Use Enzyme & Jest Snapshots to Test data-testid Attributes in React Components

Asís García
Oct 12 · 3 min read
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Photo by Jens Johnsson on Unsplash

Adding a data-testid attribute as a way to identify a DOM node for testing purposes, is a common tool recommended by many (testing-library, cypress) as it decouples the DOM structure of your application from its tests.

When working with React, setting a data-testid on a DOM node (a host component) is easy: you just… set it 😅

Defining test ids for your components

React is all about components, right? So, how do you set a data-testid inside a DOM node rendered by a component? Well, you have to pass a prop. You can name the prop data-testid, but then you’ll not be able to destructure that prop as a parameter of your component, so my advice is to name it testId.

That is a pretty silly component, rendering just a div with its test id. Most of the time you create components with a more complex structure. The problem is, if you want to refer to different parts of that structure through a test id, how do you do it?

There are two options:

  1. You pass a “map” of test ids in the testId prop, instead of a string. You use different keys for each part of the component you want to identify, and the value associated with each key as a data-testid for each DOM node.
  2. You “derive” new test ids from the one provided via the testId prop.

The first option is more explicit, but also more cumbersome to use. Think of a really complex component, like a data grid with many columns, rows and controls. In that case you may need to specify dozens of test ids in order to access every part of such a component.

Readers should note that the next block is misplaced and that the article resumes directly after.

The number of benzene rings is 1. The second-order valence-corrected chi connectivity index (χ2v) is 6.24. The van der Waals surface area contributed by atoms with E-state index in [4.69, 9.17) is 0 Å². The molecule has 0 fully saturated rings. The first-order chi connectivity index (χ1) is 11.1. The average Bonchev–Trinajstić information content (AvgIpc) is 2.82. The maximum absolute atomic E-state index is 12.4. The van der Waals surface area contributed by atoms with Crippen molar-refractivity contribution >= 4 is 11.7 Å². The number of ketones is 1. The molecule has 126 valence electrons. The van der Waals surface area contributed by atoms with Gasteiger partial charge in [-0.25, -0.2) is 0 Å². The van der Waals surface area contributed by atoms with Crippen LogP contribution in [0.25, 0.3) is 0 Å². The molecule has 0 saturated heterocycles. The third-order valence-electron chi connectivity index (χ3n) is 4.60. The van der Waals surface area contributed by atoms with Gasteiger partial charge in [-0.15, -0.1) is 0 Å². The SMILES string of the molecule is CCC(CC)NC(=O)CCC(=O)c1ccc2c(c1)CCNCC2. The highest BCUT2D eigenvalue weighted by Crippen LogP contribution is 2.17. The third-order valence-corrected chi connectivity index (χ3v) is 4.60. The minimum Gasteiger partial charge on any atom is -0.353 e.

The second option gives the “user” of your component less control, but it’s much easier to use: you just give the whole component a test id and derive from it different data-testid attributes for each part:

Testing your test ids

This is kind of meta, but if you’re developing components for others to use, you might want to test that you are setting the right test ids for your component.

Using selectors

One option is to use selectors: you find each node using a [data-testid=”the-id”] selector and assert that it exists. This is a simple option, and it lets you test that each test id is in place, but it tells you nothing about where you are setting those ids.

Using snapshots

Using a snapshot lets you check that every test id is being set, and it also lets you know on which node you set each test id. The problem is, snapshots are quite noisy, and you might have a hard time finding the test ids in the middle of all the other stuff.

Using custom snapshots

You can overcome the noise customizing the value to snapshot.

In the following snippet we define a keepTestId function which strips everything from the JSON representation of an enzyme wrapper, except for the data-testid, class and className props:

You can use it to test the “test id structure” of your components. We keep the class attributes so it’s easier to identify each node in the snapshot, specially when the component is complex, but you could choose to remove them and just keep the data-testid.

Given our Accordion component, we could test its structure with a test like this:

That will result in the following snapshot being written:

As you can see, the output is barebone. Say we change the component to wrap the details inside a h1 element:

The test ids snapshot will stay the same.

Snapshot testing has a bad reputation for leading to brittle tests, and for snapshots being easily overlooked when doing code reviews, but I find that in cases like this one, where the “spatial” information is important (I want to know where I set the test ids), they are the way to go. Specially if you adapt them to your specific needs, as we’ve seen in this story.

Trabe

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